In the Sierra Nevada

July 7, 2001

"In the mountains, there you feel free."

-- T.S. Eliot

In July 2001 I had an opportunity to go cluster ballooning with the sponsorship of the AIMS Education Foundation, to appear in a video they were developing to teach children about the math and science concepts involved in ballooning.  Because they wanted a scenic  flying location for their video, I suggested that we fly from Donner Lake, in the Sierra Nevada mountains north of Lake Tahoe.

Ernie Hartt, Jenny Wolf and Jerry Sebby joined me from San Diego.  My friend, local balloonist Ray Shady, was recruited to follow me with a cameraman in his hot-air balloon.  Two other balloonists, Stan Robertson and Don Morgan, advised me on local conditions, and volunteered to bring a number of other crew to assist with the inflation.

The weather was overcast on the morning of the flight, with thunderstorms reported to the south.  The conditions were not ideal, but with twenty crew volunteers, the helium, the cameramen and the equipment all somehow miraculously there at 4 AM, I really didn't want to reschedule unless I had to. 

We began inflatiing the balloons.  The inflation went rapidly with the new manifold system Jerry had built.

There were occasional gusts of wind down the canyon from Donner Pass.  Such drainage winds would be normal in a setting like this, but in light of the other conditions, it made me a bit nervous.

At dawn, I got into my harness and the crew began attaching balloons to me.

Soon I was lighter than air, my toes just brushing the ground, held down only by a couple of sandbags.  The crew walked me forward to my take-off spot by the lake.

When I was in position at my take-off spot, the wind gusted up again.  My balloons were suddenly bouncing wildly, leaning way out in front of me, almost on touching the ground.  Several people had to hold me down to keep me from being carried away.

I asked Stan to call the FAA for weather conditions again.  Conditions were calm at both the Truckee airport and over the mountains in Reno.  So the winds we were experiencing here were just normal drainage winds coming down from Donner Pass -- or so I hoped.

Finally, there was a lull in the wind.  I called Ray on the radio and told him to launch his hot-air balloon.  As soon as he cleared the trees, he was moving out at a good clip.  When he had passed over me, I had crew undo my quick-release. My feet left the ground, and a moment later I was over the lake.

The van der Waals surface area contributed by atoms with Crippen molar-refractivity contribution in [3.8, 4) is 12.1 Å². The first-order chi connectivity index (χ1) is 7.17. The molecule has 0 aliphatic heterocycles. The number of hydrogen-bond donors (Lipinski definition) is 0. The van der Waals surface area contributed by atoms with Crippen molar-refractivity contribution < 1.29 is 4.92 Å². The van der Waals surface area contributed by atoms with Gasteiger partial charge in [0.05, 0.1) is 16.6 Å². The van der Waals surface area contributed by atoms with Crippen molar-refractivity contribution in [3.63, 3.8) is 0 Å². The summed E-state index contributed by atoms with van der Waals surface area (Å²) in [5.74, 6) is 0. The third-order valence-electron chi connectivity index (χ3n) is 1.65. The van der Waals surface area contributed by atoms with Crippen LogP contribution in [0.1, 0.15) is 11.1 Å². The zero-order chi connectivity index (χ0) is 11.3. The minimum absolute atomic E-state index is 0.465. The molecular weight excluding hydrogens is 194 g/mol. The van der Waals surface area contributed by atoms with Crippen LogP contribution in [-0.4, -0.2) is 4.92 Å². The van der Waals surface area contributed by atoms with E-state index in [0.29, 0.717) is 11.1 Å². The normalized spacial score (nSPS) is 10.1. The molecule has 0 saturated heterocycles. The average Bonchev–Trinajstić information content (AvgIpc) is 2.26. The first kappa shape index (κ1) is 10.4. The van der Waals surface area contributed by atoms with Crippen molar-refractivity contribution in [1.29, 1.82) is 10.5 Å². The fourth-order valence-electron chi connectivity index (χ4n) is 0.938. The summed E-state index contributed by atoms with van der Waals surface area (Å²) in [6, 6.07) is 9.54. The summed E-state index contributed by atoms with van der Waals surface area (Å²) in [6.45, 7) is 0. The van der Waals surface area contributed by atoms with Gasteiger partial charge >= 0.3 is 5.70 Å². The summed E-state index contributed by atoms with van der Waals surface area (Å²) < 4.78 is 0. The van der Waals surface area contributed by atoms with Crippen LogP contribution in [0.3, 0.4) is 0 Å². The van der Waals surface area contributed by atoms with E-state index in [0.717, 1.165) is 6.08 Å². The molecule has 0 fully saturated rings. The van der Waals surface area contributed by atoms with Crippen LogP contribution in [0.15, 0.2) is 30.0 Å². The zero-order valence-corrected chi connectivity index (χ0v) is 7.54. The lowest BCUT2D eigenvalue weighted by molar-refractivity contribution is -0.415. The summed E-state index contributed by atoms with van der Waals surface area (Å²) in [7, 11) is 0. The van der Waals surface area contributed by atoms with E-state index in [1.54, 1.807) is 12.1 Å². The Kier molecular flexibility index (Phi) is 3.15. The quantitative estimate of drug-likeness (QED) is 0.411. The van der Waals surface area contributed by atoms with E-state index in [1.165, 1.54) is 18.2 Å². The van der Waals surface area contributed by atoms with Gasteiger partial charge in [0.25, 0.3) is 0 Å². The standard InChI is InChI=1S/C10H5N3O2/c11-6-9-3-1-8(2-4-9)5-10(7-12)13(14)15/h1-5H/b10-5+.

As I accelerated up to windspeed, I began to lose some of the false lift from the wind at launch, and started descending toward the lake.  I pulled up my legs. With no time for my normal careful release of ballast, I chucked an entire ballast bag into the water. 

My descent bottomed out a few feet over the water, and I began to rise over the lake again.

Donner Lake and the surrounding mountains were beautiful from the air.  The wind took me east along the south side of Donner Lake. 


Beyond the lake were more wooded mountainsides. I flew over the Tahoe-Donner ski area. 

To the northeast I could see the Prosser, Stampede and Boca reservoirs.  Off in the distance I could see darker clouds, trailing dark streaks of rain.

The mountains were awesome: huge and dark green with trees under the grey sky.   I kept ascending, until I was about a mile above the ground. 

Unfortunately, the wind direction was not what I was hoping for -- instead of going northeast over the mountains towards the open areas north of Reno, I was headed more toward the south side of the city; my track would also take me through a flight restriction area that was still in effect from a recent fire.  So, I told crew I would be landing in the Truckee area rather than going on to Reno.  I burst some balloons to start a slow descent. 

I dropped in over the forested foothills south of Truckee.  As I descended I headed south, then picked up a wind taking me northeast to the Truckee airport.  I watched a few commuter jets take off and land -- to my relief, winds on the surface looked calm.

East of the airport was a lightly wooded area.  I dropped some ballast to level out.  It was very peaceful, floating over the tops of the pine trees.

When crew arrived, I threw down a dropline and they walked me out to the road.

I got out of the harness, and everyone who wanted to got to fly on tether.

Then we deflated the balloons and put them away to fly again.   The wind stayed calm, so I guess the winds out at Donner Lake really were just drainage winds coming down the pass!


Someday I hope to fly from Donner Lake again, on a clear sunny day with no wind on the ground and brisk winds aloft to take me over the mountains to a nice landing spot north of Reno.   However, I'll never forget my first flight in the mountains: that moment standing at the edge of the lake, the blood shaking my heart, my sixty-four blue and yellow balloons bouncing and straining in the breeze, ready to sweep me off into the windy grey sky.

Celebration VIII

Crew Chief: Ernie Hartt
Chief Engineer : Jerry Sebby, il miglior fabbro
Chase Balloon Pilot: Ray Shady

Suzy Gazlay
Vicky Kolbet
John LaVan
Bob McNeil
Brooke McNeil
Patti McWherter
Don Morgan
Kelsey Rivara

Mary Rivara
Tony Rivara
Stan Robertson
Bill Strand
Connie Strand
Barry Varischetti
Jan Varischetti
Josh Varischetti

Justin Varischetti
Geri Warkentin
Andy White
Tess White
Jim Wilson
Jenny Wolf
Brook Yancey

Videography: Alden Poetker, John Warkentin, Johann Weber
Special Thanks to the the AIMS Education Foundation, Truckee-Donner Parks and Recreation Department and Sierra Welding.
Photographs by Suzy Gazlay, Jerry Sebby and Jenny Wolf.

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